Jim wants to do three or four more snowboarding lessons. Ulp. I guess the exercise will be good for me.
I’ve got two cool tricks for you today. Control-O opens up a “quick” view of the Outline View. Instead of looking in a separate pane, you can do it right inline. Furthermore, it has incremental search built in, so you can type a few letters to find methods that start with those letters. If you type in the normal Outline View, it will find the first method that starts with those letters but will continue to show you all the methods.
In the Quick Outline View, it will show only the methods that start with what you typed, so if you type “set”, the quick outline view will only show you setFoo(), setBar(), etc.
But wait, it gets cooler: you can use wildcards in the Quick Outline View and you can’t in the Outline View. For example, in the Quick Outline View, you can type “*Foo” to find getFoo(), setFoo(), etc.
But wait! It gets even cooler! If you have the Quick Outline View up and type control-O again, then it will show you the inherited methods as well as the ones in this class. Totally sweet.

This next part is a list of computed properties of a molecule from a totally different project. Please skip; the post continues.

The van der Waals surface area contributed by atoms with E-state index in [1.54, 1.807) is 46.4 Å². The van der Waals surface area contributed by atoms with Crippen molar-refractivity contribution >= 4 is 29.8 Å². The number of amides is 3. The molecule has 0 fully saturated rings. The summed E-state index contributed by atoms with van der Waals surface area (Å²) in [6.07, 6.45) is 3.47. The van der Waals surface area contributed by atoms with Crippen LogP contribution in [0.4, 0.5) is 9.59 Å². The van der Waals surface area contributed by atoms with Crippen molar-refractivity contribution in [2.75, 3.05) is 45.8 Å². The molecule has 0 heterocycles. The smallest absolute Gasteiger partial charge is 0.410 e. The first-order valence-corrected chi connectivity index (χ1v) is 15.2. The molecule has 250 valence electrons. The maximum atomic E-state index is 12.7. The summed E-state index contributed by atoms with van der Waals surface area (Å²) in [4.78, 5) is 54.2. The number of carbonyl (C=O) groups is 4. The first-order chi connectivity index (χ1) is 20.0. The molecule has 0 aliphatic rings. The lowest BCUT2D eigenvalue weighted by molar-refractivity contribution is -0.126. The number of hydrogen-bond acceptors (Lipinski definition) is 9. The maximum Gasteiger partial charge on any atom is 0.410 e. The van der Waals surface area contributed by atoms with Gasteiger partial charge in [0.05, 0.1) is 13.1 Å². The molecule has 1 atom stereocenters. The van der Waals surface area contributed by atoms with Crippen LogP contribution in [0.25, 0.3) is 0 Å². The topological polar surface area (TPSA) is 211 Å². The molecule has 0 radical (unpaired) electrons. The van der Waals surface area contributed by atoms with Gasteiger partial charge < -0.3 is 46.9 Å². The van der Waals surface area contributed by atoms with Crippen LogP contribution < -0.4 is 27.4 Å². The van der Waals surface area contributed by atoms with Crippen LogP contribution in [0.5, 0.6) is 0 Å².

Several of the users in my study have complained about “tab spam” in Eclipse — having so many files open (at one tab per file) that they can’t keep track of them all.
If you want to limit the number of tabs in Eclipse that you have open at any one time, you can do this:
- go to Window->Preferences->General->Editors,
- put a check in the Close Editors automatically
- and select the number of editors (tabs) that you want open at once.
If you don’t want a tab to be reused, you can “pin” it. (On my toolbar, the “pin this” icon is at the far right, just to the right of the forward arrow, and has a little white-window-with-blue-taskbar underneath a green pushpin.)
This still cycles through editors, eliminating the least-recently-used, but at least you won’t get tab spam.
If you reuse editors, it is handy to use the Auto-Pin Editor Tabs Tweaklet. With that tweaklet installed, Eclipse will not reuse an editor (i.e. a tab) if the file within is dirty. (This will save you a bunch of annoying messages about needing to save files.) If all of the tabs are pinned, it will open a new one.
One of my user study subjects pulled out a keyboard shortcut that I had never seen before: control-shift-u.
I didn’t get to talk to him about it much, but it pops up a menu with Identifier, Implementing Methods, and Throwing Exception options.